XVIII International AIDS Conference

Abstract

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The value of self-reported last HIV test result to predict current lab-confirmed HIV status in MSM and TG of Lima, Peru

R.F. Sandler1,2, E. Segura2, S. Leon2, J. Galea3, C. Caceres2, T. Coates3

1University of Iowa, Carver College of Medicine, Iowa City, United States, 2Universidad Peruana Cayetano Heredia, Lima, Peru, 3UCLA School of Medicine, Los Angeles, United States

Background: In Lima, Peru, within the MSM population the prevalence of HIV/AIDS has been reported at rates up to 22% as compared to rates of less than 1% in the general population. Because of this elevated risk for these diseases, efforts have been made to promote HIV testing in this population. However, the association between self-reported previous test results and current laboratory-based HIV tests has not been studied in this population.
Methods: A secondary and exploratory analysis of the cross-sectional data from the baseline measurement of a 2x2 factorial, randomized clustered, community-based trial conducted in Lima, Peru was performed. HIV ELISA tests were performed with confirmatory Western Blots.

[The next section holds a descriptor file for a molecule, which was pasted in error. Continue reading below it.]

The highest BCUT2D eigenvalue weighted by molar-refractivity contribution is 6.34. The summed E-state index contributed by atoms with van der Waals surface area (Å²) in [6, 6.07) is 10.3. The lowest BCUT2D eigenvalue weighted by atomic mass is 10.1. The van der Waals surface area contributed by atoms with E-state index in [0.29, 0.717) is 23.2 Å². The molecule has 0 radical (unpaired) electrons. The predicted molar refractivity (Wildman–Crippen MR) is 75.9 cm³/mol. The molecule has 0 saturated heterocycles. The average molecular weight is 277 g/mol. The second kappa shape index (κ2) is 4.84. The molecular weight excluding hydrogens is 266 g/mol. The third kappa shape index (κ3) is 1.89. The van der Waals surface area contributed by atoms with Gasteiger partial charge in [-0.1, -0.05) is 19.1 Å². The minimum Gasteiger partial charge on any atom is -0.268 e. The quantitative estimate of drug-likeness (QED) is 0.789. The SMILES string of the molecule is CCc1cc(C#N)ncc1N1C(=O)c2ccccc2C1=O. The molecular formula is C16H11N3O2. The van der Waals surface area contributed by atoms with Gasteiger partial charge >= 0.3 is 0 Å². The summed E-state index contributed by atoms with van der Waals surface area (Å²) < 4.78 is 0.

Results: The study population consisted of 658 MSM and TG ranging in age from 19 to 45 years and living in low-income neighborhoods in Lima, Peru. 80% of those surveyed reported having had a previous HIV test. There was no significant difference in rates of HIV between those who reported previous testing and those who had not (14.0% vs. 15.3%, p>0.05). In those subjects reporting a previous positive test result, 63.6% (21 subjects) tested positive for HIV and were more likely to test positive than subjects reporting previous negative test results (OR 16.92 95% CI 7.74-36.98). Of those subjects who self-reported previous negative test results, 9.4% (39 subjects) had positive HIV test results, which indicates a 90.6% negative predictive value for a self-reported negative HIV test.
Conclusions: Differential rates of HIV were demonstrated based upon the results of previous self-reported HIV testing. However, the absolute number of current HIV diagnoses was higher among subjects reporting negative previous test results. Self-reported testing results should be considered when evaluating new patients, but confirmed with a current HIV test to improve the accuracy of diagnosis and subsequent treatment.


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